United States: A Privacy Wave Arrives On American Shores

David Sofge is an attorney based in Holland & Knight's Fort Lauderdale office

Surf's Up

The rest of 2019 will be a busy time for companies in the thriving ecosystem built on the collection, use, transfer and storage of personal data. After years of repetitive debate in the U.S. over the need for balance between privacy and innovation, between protection and the free flow of data, the balance has tipped. Although specifics of a new paradigm are under intense discussion in statehouses and in Washington, it appears all but inevitable that some form of comprehensive privacy legislation will soon be a reality. This legislation would fill in the gaps or completely inundate the carefully engineered "sectoral" rules for specific industries that have dominated the American landscape for decades.

The wave began in Europe, with the 2016 passage of the EU's General Data Protection Directive (GDPR), which went into effect in May 2018. Non-EU companies with European customers or data-related activity have been obliged to bring at least part of their operations into compliance, at a massive cost in effort and expense. The GDPR's values, principles and individual-centric perspective now percolate through everything from artificial intelligence to anti-trust enforcement to connected cars, 'smart' healthcare devices and the Internet of Things.

States Take the Plunge

In California last year, sheer popular pressure caused the issue to burst forth in a ballot initiative, leading to the hurried passage of the California Consumer Protection Act (CCPA) which promises GDPR-like protections for the state's citizens starting from Jan. 1, 2020. In short order, California's example inspired a ripple of similar proposals in state legislatures across the country.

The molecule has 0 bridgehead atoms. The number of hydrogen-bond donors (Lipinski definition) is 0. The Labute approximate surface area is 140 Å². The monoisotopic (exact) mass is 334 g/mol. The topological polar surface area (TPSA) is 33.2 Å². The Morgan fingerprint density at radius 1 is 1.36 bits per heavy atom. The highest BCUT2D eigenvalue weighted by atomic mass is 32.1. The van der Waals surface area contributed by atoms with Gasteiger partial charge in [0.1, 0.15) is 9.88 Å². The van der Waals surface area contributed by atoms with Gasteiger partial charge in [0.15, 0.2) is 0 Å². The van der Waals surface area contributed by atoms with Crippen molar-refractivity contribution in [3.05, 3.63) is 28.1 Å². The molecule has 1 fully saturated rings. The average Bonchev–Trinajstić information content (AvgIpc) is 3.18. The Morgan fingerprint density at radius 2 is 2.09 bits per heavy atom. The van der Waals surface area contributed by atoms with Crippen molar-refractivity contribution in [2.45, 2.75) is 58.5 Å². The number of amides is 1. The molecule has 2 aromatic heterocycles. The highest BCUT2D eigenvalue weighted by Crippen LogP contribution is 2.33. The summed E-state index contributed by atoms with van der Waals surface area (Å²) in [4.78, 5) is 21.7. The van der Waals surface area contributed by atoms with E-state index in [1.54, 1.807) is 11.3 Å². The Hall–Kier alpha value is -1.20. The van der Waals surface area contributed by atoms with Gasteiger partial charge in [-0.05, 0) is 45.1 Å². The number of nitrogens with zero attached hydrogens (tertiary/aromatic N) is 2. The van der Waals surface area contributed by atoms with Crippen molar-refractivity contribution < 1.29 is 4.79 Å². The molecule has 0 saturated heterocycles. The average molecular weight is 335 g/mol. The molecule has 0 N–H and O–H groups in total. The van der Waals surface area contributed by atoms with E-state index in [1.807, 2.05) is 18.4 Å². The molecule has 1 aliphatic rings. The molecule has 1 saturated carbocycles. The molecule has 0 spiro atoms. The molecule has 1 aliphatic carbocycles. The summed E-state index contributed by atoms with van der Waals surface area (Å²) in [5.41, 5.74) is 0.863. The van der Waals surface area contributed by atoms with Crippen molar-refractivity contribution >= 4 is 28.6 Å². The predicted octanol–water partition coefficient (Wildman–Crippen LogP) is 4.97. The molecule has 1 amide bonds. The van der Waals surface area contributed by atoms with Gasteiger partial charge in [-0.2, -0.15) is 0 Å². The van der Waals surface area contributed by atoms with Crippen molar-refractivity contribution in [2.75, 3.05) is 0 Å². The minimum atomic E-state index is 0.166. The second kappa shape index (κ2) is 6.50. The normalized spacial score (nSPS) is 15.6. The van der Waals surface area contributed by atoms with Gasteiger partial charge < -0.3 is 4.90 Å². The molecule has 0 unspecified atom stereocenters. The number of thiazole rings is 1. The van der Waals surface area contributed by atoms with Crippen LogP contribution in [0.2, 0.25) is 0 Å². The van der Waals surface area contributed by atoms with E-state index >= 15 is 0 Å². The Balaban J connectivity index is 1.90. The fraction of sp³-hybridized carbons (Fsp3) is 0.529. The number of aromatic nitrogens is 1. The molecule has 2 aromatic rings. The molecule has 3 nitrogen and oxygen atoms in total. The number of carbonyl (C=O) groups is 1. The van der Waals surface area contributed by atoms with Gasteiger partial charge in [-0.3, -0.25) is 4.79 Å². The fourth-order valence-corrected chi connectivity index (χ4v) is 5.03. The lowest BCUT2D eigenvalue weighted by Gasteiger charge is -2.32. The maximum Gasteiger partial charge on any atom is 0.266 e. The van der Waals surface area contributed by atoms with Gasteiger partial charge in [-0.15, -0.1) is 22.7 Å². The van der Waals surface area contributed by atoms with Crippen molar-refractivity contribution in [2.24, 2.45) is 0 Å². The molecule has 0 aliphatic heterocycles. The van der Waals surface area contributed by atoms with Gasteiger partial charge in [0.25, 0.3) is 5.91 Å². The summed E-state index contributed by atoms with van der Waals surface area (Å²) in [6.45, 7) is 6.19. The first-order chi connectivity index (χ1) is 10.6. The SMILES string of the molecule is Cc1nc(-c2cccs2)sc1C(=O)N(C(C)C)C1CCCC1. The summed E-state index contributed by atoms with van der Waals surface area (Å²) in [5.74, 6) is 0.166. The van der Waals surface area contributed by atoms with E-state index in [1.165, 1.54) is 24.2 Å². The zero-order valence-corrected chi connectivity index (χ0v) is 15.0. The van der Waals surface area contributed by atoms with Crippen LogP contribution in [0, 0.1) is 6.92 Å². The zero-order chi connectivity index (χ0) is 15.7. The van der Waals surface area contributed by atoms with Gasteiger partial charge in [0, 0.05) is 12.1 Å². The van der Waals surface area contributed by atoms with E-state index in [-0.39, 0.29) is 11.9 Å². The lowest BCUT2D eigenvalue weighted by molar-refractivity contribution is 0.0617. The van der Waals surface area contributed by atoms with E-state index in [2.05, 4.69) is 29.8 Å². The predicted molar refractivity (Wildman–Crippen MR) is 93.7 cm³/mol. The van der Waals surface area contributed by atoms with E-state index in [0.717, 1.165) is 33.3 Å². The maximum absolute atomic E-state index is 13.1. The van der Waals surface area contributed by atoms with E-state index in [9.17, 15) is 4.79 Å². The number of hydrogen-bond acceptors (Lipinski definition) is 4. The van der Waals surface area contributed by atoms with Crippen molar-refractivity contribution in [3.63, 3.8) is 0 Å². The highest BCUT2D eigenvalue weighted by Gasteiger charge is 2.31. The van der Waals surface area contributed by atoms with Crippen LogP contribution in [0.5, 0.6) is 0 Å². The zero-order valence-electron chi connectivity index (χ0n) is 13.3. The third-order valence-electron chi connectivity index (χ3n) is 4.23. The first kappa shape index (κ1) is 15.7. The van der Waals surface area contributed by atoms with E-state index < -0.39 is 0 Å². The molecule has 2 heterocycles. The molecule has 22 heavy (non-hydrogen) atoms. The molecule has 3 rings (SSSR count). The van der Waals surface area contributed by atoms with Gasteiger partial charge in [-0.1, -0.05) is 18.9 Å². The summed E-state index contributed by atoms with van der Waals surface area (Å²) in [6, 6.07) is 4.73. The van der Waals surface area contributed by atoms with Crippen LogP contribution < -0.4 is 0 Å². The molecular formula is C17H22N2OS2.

Washington Floats on the Tide

Now federal legislators, alarmed by the prospect of a patchwork of rigorous state privacy with potentially dire effects on interstate commerce, have scheduled hearings before House and Senate committees for February 26 and 27, in part with a view to seek bipartisan consensus on a federal law that would preempt the rapidly proliferating state initiatives. Providing a further push, a GAO report released on February 13 recommends comprehensive federal privacy legislation that would designate the Federal Trade Commission as lead agency with APA rule-making authority, pre-event enforcement powers, and the ability to impose civil penalties.

The Edge of the Map

With full recognition that the final shape of any new legislation will be the product of lively debate (albeit within a highly compressed time frame), there are nevertheless a number of common principles and themes that appear in various forms in the GDPR, the CCPA, bills pending in various state legislatures, and in the voluminous literature on the subject. Here is a partial list, with some preliminary thoughts on how their manifestation in forthcoming regulatory regimes may affect U.S. companies.

  • Collection of personal data will be permitted only with consents that will differ from current U.S., practice, and services may not be denied where the customer has declined to consent; opt-out seems likely to survive (with new consumer-friendly modifications), with opt-in only for some categories of users.
  • New and expanded definitions of 'personal information' are all over the map but in final form will almost certainly be broader than those set out in current industry-specific regimes.